You might want to contact our DWI defense attorney in Fort Worth after your arraignment, which is when you face formal charges for a criminal offense and will need to plead either not guilty or guilty. You have several options for handling the charge, and advice from a knowledgeable attorney will be helpful.
An Overview of an Arraignment
At the arraignment, the judge will set bail based on several factors, including your ties to the community and the severity of the offense. In misdemeanor offenses, defendants are generally released without paying bail, also called releasing the defendant on his or her own recognizance. You likely do not need legal representation at an arraignment because you can simply plead ‘not guilty.’ Later, you can change your plea to no contest, formally called ‘nolo contendere,’ or guilty. At this stage, you also have the right to request and receive a jury trial. Generally, you need to specifically waive your right to a jury trial, or the courts proceed accordingly. Again, if you change your mind later, you can agree to a plea. The prosecution might charge with prior DWI offenses. Deny these charges so that you can question their validity in the future.
Options upon Release
Once you are released from custody, you should sit down with a seasoned Fort Worth DWI defense attorney and examine your case. You have the following options:
- Entering a guilty plea as charged
- Working out a plea agreement to a lesser charge, possibly reckless driving or a wet reckless, which means alcohol-involved reckless driving
- Requesting a trial in front of a judge or
- Pursuing your right to a jury trial.
An Overview of Plea Agreements
A plea agreement means that your attorney negotiates with the prosecution to work out a deal in your case. You will plead guilty to a reduced offense, time in custody or fines. The prosecution scores a win without going to trial. However, since drunk driving laws have been enforced more thoroughly and mandatory minimum BAC levels for convictions have dropped, plea agreements are not as favorable as they were in years past. Even in cases that were previously considered borderline – those ranging from 0.08 to 0.12 percent – the prosecution might easily win. In some states, legislation might prohibit plea bargains to an offense that does not involve alcohol.
Deciding Between a Plea Agreement or a Trial
Your lawyer will examine your case and the related evidence to determine the likelihood that a jury will find you guilty. If he or she believes that you will be found guilty, your attorney will recommend that you negotiate a plea agreement. This is especially true if your blood-alcohol-content level registered more than 0.12 percent. The maximum limit in every state is 0.08 percent, even if you did not feel impaired.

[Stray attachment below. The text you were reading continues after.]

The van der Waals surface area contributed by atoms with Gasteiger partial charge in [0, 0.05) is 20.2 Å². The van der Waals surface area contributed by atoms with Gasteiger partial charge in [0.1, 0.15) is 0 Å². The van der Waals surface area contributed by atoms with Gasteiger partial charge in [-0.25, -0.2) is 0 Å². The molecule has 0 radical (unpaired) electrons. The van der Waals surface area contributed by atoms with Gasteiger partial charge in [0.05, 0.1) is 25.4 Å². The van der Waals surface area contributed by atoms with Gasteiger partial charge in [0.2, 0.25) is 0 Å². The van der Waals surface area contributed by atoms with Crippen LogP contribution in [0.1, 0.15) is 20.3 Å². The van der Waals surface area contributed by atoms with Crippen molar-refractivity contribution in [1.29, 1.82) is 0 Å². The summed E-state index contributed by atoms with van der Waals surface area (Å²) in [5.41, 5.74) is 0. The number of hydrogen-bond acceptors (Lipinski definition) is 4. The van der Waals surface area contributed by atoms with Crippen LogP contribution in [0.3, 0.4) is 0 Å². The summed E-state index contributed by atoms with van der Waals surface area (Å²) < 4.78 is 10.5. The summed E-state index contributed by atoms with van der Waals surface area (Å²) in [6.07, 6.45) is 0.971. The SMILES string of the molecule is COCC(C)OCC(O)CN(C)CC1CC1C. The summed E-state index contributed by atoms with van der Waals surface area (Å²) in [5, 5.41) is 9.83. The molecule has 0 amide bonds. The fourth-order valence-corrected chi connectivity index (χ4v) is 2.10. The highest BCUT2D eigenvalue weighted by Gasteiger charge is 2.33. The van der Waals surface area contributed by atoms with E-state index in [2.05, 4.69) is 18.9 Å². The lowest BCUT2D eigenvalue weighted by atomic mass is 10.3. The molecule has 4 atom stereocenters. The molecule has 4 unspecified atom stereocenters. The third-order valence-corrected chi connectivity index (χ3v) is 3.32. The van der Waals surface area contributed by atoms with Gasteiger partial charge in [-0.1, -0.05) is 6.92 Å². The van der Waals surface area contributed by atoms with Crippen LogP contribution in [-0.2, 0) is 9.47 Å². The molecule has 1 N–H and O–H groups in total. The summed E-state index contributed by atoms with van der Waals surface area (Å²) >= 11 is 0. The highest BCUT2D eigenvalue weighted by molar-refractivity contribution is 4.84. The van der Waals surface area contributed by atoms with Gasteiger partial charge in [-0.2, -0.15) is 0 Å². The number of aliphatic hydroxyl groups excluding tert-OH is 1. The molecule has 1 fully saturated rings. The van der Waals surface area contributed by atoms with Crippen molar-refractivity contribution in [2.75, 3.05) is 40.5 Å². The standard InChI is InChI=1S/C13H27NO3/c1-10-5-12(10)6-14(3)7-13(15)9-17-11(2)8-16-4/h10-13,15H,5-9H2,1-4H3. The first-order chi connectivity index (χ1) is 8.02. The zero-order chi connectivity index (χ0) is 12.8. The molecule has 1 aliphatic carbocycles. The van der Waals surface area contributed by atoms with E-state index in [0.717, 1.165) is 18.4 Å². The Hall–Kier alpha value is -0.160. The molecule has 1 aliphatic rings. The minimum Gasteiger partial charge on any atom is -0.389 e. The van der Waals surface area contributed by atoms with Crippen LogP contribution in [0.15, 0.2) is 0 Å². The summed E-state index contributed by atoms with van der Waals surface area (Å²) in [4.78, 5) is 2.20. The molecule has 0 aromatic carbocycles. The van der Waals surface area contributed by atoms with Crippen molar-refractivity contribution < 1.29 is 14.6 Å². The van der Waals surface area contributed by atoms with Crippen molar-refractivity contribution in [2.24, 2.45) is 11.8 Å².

Your attorney will challenge the validity of the breath or blood tests and the field sobriety tests so that the jury discredits the official BAC level, or at least believes that it was under 0.08 percent. If your BAC level ranges from 0.08 to 0.11 percent, you have a better chance of winning a trial. However, your defense team will need to raise doubt in the jury’s minds regarding the accuracy of the tests. This can prove challenging. Even so, your attorney will look for credible witnesses who can testify to your sobriety at the time of your arrest. These individuals were either with you in the vehicle or right before you drove.
When your BAC level registers under 0.08 percent, the prosecution will have a more difficult time proving that you were impaired. Therefore, you have a higher likelihood of beating the charge. Even so, the prosecution might try to claim that you were actually driving with a higher BAC, especially if you registered near the legal limit.
The Value of Cross Examinations
Your defense lawyer will conduct a thorough cross-examination of opposing counsel’s expert witnesses in order to discredit their claim of a BAC level of more than 0.08 percent. Even so, the data for beating DUI charges is not in your favor. However, the lower that your BAC was, the higher the probability that you will be found not guilty and the more favorable the prosecutor will be when offering a plea deal.
Decisions about a Jury Trial
If you are trying to decide between a trial before a judge and a trial before a jury, you will likely stand a better chance in front of a jury. However, in technical cases that involve subtle nuances of the law, a trial before a judge might be a better choice.
Call (877) 208-3382 to Speak with Our DWI Defense Attorney in Fort Worth
Our Fort Worth DWI defense attorney at the Law Office of Bryan P. Hoeller can provide you with counsel regarding your legal options, so contact us today.